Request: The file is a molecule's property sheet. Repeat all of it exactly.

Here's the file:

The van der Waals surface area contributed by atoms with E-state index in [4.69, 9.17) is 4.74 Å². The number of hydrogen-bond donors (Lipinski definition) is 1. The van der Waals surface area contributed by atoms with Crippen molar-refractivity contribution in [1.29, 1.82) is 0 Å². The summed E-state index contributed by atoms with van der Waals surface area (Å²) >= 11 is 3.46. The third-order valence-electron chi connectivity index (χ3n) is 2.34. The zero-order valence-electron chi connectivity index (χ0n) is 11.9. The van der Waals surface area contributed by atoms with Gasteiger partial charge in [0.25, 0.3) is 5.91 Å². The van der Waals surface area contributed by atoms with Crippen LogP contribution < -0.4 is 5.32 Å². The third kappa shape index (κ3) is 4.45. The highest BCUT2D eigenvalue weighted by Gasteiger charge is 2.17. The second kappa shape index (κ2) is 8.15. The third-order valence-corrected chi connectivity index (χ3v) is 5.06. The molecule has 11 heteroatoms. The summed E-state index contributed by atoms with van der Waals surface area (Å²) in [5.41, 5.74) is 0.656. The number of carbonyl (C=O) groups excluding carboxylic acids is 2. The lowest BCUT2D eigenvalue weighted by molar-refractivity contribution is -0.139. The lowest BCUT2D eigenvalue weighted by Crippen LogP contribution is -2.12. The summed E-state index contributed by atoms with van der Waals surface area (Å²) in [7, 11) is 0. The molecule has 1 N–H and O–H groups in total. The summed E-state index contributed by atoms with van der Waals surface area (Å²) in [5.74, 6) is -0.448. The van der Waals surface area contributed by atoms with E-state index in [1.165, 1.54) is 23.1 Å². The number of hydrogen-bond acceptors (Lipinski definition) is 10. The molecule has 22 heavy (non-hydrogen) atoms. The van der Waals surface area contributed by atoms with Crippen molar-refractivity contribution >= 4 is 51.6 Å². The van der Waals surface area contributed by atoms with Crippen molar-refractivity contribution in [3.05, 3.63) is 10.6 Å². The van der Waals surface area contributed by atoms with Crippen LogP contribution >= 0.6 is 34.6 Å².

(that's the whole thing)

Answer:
The van der Waals surface area contributed by atoms with E-state index in [4.69, 9.17) is 4.74 Å². The number of hydrogen-bond donors (Lipinski definition) is 1. The van der Waals surface area contributed by atoms with Crippen molar-refractivity contribution in [1.29, 1.82) is 0 Å². The summed E-state index contributed by atoms with van der Waals surface area (Å²) >= 11 is 3.46. The third-order valence-electron chi connectivity index (χ3n) is 2.34. The zero-order valence-electron chi connectivity index (χ0n) is 11.9. The van der Waals surface area contributed by atoms with Gasteiger partial charge in [0.25, 0.3) is 5.91 Å². The van der Waals surface area contributed by atoms with Crippen LogP contribution < -0.4 is 5.32 Å². The third kappa shape index (κ3) is 4.45. The highest BCUT2D eigenvalue weighted by Gasteiger charge is 2.17. The second kappa shape index (κ2) is 8.15. The third-order valence-corrected chi connectivity index (χ3v) is 5.06. The molecule has 11 heteroatoms. The summed E-state index contributed by atoms with van der Waals surface area (Å²) in [5.41, 5.74) is 0.656. The number of carbonyl (C=O) groups excluding carboxylic acids is 2. The lowest BCUT2D eigenvalue weighted by molar-refractivity contribution is -0.139. The lowest BCUT2D eigenvalue weighted by Crippen LogP contribution is -2.12. The summed E-state index contributed by atoms with van der Waals surface area (Å²) in [7, 11) is 0. The molecule has 1 N–H and O–H groups in total. The summed E-state index contributed by atoms with van der Waals surface area (Å²) in [5.74, 6) is -0.448. The van der Waals surface area contributed by atoms with E-state index in [1.165, 1.54) is 23.1 Å². The number of hydrogen-bond acceptors (Lipinski definition) is 10. The molecule has 22 heavy (non-hydrogen) atoms. The van der Waals surface area contributed by atoms with Crippen molar-refractivity contribution >= 4 is 51.6 Å². The van der Waals surface area contributed by atoms with Crippen molar-refractivity contribution in [3.05, 3.63) is 10.6 Å². The van der Waals surface area contributed by atoms with Crippen LogP contribution >= 0.6 is 34.6 Å².